Meanwhile, Sweden also had plenty to celebrate when clears from both Malin Jesefsson (Golden Midnight) and Malin Petersen (Charly Brown) and a single error from Sara Algotsson Ostholt (Chicuelo) saw the team, that also included Christoffer Forsberg (Hippo’s Sapporo), rise from overnight sixth place to take bronze.

“I’m back in the team for first time in ten years and it’s great to be with the girls!” Forsberg said. “I’ve been really happy with the team spirit, and I want to thank the organisers very much for putting on this show.” And that was echoed by everyone else at the end of this extraordinary event that was put together so successfully in a few short months.

Trainer

At the post-competition press conference, Germany’s Ingrid Klimke said with a laugh, “I have one thing to say to the Brits – they stole our trainer!” referring to Britain’s Eventing High Performance coach Chris Bartle, who helped her country to many successes in previous years. “But I’m very happy for them; they did a wonderful job!” she added.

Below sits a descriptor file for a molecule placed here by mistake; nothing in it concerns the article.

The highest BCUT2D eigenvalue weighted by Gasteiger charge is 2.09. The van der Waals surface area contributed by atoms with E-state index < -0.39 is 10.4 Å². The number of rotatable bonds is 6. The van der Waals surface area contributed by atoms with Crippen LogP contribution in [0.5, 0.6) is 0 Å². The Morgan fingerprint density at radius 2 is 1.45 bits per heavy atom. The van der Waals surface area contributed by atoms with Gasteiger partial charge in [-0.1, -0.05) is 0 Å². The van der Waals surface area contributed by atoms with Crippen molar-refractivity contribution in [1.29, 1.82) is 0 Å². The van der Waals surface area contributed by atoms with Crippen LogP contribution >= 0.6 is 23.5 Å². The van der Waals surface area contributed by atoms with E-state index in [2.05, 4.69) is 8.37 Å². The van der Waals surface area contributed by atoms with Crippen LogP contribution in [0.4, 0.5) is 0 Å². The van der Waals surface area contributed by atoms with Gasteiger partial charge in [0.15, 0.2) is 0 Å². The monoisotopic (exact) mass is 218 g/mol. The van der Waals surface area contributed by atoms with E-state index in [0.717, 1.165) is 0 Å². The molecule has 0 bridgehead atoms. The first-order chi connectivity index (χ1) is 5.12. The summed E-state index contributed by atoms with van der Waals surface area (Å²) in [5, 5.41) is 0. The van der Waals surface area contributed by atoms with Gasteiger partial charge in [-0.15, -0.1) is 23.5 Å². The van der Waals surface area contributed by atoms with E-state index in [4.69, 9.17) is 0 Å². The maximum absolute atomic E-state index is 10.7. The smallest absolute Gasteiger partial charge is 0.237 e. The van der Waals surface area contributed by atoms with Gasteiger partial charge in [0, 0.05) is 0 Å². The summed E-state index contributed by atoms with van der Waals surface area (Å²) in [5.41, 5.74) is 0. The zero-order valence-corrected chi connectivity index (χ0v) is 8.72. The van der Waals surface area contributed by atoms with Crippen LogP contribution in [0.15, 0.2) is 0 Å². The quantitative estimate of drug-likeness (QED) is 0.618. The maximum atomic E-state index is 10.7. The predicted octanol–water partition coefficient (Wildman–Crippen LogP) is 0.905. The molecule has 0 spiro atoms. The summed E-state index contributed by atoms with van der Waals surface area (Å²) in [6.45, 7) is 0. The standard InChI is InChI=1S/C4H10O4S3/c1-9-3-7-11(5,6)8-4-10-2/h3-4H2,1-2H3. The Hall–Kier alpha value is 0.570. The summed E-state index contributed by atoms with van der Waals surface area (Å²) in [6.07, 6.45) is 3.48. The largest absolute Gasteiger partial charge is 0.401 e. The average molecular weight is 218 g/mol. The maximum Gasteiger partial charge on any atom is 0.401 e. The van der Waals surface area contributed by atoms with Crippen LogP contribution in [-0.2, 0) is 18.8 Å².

Her compatriot, the effusive Anna Meier, was thrilled to earn her first medal at Senior Championship level. “I feel like I’m always in a team with my horse, but to be in a team with these guys is wonderful; they’ve won millions of medals between them but this is my first!” she said, looking around at Dibowski, Klimke, and Jung.

Bullimore described her 10-year-old gelding Corouet as “just a freak of nature! He’s phenomenal in all phases; he could do pure show jumping and pure dressage; he’s unique,” she said. “He has a huge attitude in a small package, he knows how cool he is, and he’s been fantastic all week,” she added. Her individual bronze was an especially precious result because she bred the horse and also competed his dam at the FEI European Championships in Blair Castle (GBR) in 2015.